Sunday 25 November 2018

Bates v Post Office: Did the Post Office prosecute Subpostmasters in order to seize their assets?

On Day 9 of the Common Issues trial (21 November 2018), there was an exchange between Patrick Green, the claimants QC, and Helen Dickinson, Security Team Leader at the Post Office.

In her witness statement Ms Dickinson neatly explained how Subpostmasters find themselves in a pickle with Horizon.

"In my experience, a large majority of Subpostmasters are honest. Those that do commit acts of dishonesty are not necessarily "bad" and often don't have histories of dishonesty.... when completing their accounts, the Subpostmaster might record that a shortfall has been made good, without actually putting in the missing cash. This may be for something like the simple reasons that they have been unable to go to the bank to draw out the cash...."

she goes on to say:

"... at the next accounting point, the shortfall has grown, now bing the accumulation of the unsettled shortfall from the previous month and anything accrued in the current month. The shortgall to be made good is now larger and nobody and Post Office has noticed the shortage in the cash so the Subpostmaster does the same again. Throughout they are rationalising to themselves that they will correct the inconsistency later. This sequence continues for many weeks or month until the shortfall is so large the Subpostmaster can no longer afford to pay it. Also the accounts are now in a muddle because to cover up unpaid shortfalls, the Subpostmaster has to make more and more false entries in the accounts, eg by inputting false cash declarations. By this point it may be very difficult to separate the false entries for the real ones or, more importantly, to separate a loss caused by a genuine error and one caused by a false entry."

We know a number of Subpostmasters have been criminally prosecuted by the Post Office for false accounting and chased for their discrepancies under the Proceeds of Crime Act. It is something that Helen Dickinson herself as done. Ms Dickinson seemed like quite a nice person, if not one of the brightest tools in the box (she is a business fraud investigator and had never heard of the Enron scandal, one of the biggest business frauds of all time), and surprisingly incurious about what might be causing losses (she claimed to know very little about Horizon or how to interrogate it).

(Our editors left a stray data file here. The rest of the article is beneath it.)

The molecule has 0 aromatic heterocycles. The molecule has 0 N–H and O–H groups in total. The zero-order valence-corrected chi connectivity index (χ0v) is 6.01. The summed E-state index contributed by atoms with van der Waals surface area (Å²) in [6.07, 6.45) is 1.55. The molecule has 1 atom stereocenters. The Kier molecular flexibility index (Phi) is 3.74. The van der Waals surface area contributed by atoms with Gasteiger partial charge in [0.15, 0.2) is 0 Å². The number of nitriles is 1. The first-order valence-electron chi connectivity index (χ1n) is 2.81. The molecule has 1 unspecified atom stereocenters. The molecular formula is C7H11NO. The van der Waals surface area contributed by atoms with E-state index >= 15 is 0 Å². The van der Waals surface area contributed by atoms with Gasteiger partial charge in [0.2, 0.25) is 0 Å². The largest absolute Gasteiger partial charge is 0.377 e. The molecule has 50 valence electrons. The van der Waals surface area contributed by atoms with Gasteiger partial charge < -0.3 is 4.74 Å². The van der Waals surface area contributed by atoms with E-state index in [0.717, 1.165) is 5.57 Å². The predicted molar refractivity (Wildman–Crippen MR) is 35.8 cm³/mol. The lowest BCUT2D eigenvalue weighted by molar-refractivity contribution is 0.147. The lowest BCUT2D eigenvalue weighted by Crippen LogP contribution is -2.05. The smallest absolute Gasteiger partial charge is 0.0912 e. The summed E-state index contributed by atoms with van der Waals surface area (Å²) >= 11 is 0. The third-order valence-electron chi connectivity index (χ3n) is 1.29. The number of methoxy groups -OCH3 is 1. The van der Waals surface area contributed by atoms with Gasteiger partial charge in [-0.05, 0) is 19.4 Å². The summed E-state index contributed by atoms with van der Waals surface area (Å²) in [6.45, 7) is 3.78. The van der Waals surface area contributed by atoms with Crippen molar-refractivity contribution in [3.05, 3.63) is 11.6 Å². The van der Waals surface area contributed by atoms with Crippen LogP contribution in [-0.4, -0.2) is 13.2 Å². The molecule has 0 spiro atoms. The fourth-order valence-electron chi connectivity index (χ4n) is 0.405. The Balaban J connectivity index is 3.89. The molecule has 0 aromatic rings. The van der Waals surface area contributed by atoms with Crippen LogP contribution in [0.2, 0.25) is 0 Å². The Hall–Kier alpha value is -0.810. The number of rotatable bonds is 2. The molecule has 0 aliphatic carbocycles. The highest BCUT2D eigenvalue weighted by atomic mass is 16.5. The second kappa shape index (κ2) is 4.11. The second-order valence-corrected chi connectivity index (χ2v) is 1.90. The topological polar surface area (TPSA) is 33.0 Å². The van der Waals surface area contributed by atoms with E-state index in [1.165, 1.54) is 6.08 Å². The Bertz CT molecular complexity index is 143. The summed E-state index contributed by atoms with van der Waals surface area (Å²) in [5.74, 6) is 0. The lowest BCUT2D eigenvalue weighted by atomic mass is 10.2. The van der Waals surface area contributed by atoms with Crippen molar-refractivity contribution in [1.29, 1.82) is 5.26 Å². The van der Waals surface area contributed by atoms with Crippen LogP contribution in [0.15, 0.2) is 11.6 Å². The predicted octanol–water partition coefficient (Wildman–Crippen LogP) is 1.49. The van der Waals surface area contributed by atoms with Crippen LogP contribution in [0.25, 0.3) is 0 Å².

Her job was to help get a prosecution of a Subpostmaster, and then go after their assets. The problems they may have had with Horizon didn't seem to concern her.

At the end of Ms Dickinson's evidence, Mr Green asked the question:

"Were there cases referred to the investigation team so that you could trace their assets through POCA?"

to which Ms Dickinson replied

"In some cases, yes."

This quote has not been checked against the agreed, signed-off transcript, and even then, the meaning might be ambivalent, but one interpretation of this question and answer was that Ms Dickinson was admitting that the Post Office sought criminal conviction in order to take Subpostmasters assets.

If that is what Ms Dickinson meant, m'learned friends at the Criminal Cases Review Commission might have one or two things to say about the convictions of 30 Subpostmasters they are currently considering.